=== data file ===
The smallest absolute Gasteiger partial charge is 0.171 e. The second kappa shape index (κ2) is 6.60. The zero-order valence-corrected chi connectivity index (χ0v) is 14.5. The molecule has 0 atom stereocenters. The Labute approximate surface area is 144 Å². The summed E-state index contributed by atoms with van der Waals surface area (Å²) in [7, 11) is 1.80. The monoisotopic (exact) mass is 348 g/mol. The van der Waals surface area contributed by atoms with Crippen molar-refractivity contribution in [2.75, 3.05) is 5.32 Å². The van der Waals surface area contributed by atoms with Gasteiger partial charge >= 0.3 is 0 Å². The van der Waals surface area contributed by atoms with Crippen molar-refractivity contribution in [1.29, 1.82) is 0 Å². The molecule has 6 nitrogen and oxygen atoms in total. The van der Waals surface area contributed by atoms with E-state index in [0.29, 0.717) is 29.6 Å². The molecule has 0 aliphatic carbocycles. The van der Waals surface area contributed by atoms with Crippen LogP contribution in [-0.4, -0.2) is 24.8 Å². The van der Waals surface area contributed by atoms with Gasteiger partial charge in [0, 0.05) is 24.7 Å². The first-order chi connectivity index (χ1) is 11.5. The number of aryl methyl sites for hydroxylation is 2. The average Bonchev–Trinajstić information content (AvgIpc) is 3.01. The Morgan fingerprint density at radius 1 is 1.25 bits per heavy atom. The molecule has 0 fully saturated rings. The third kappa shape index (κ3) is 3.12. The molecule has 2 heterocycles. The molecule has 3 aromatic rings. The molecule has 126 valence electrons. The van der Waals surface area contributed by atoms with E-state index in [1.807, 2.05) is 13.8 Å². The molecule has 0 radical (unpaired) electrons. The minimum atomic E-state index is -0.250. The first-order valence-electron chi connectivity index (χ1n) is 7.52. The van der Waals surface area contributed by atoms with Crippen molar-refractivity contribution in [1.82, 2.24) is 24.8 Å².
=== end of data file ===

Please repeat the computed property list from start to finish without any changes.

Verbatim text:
The smallest absolute Gasteiger partial charge is 0.171 e. The second kappa shape index (κ2) is 6.60. The zero-order valence-corrected chi connectivity index (χ0v) is 14.5. The molecule has 0 atom stereocenters. The Labute approximate surface area is 144 Å². The summed E-state index contributed by atoms with van der Waals surface area (Å²) in [7, 11) is 1.80. The monoisotopic (exact) mass is 348 g/mol. The van der Waals surface area contributed by atoms with Crippen molar-refractivity contribution in [2.75, 3.05) is 5.32 Å². The van der Waals surface area contributed by atoms with Gasteiger partial charge >= 0.3 is 0 Å². The van der Waals surface area contributed by atoms with Crippen molar-refractivity contribution in [1.29, 1.82) is 0 Å². The molecule has 6 nitrogen and oxygen atoms in total. The van der Waals surface area contributed by atoms with E-state index in [0.29, 0.717) is 29.6 Å². The molecule has 0 aliphatic carbocycles. The van der Waals surface area contributed by atoms with Crippen LogP contribution in [-0.4, -0.2) is 24.8 Å². The van der Waals surface area contributed by atoms with Gasteiger partial charge in [0, 0.05) is 24.7 Å². The first-order chi connectivity index (χ1) is 11.5. The number of aryl methyl sites for hydroxylation is 2. The average Bonchev–Trinajstić information content (AvgIpc) is 3.01. The Morgan fingerprint density at radius 1 is 1.25 bits per heavy atom. The molecule has 0 fully saturated rings. The third kappa shape index (κ3) is 3.12. The molecule has 2 heterocycles. The molecule has 3 aromatic rings. The molecule has 126 valence electrons. The van der Waals surface area contributed by atoms with E-state index in [1.807, 2.05) is 13.8 Å². The molecule has 0 radical (unpaired) electrons. The minimum atomic E-state index is -0.250. The first-order valence-electron chi connectivity index (χ1n) is 7.52. The van der Waals surface area contributed by atoms with Crippen molar-refractivity contribution in [1.82, 2.24) is 24.8 Å².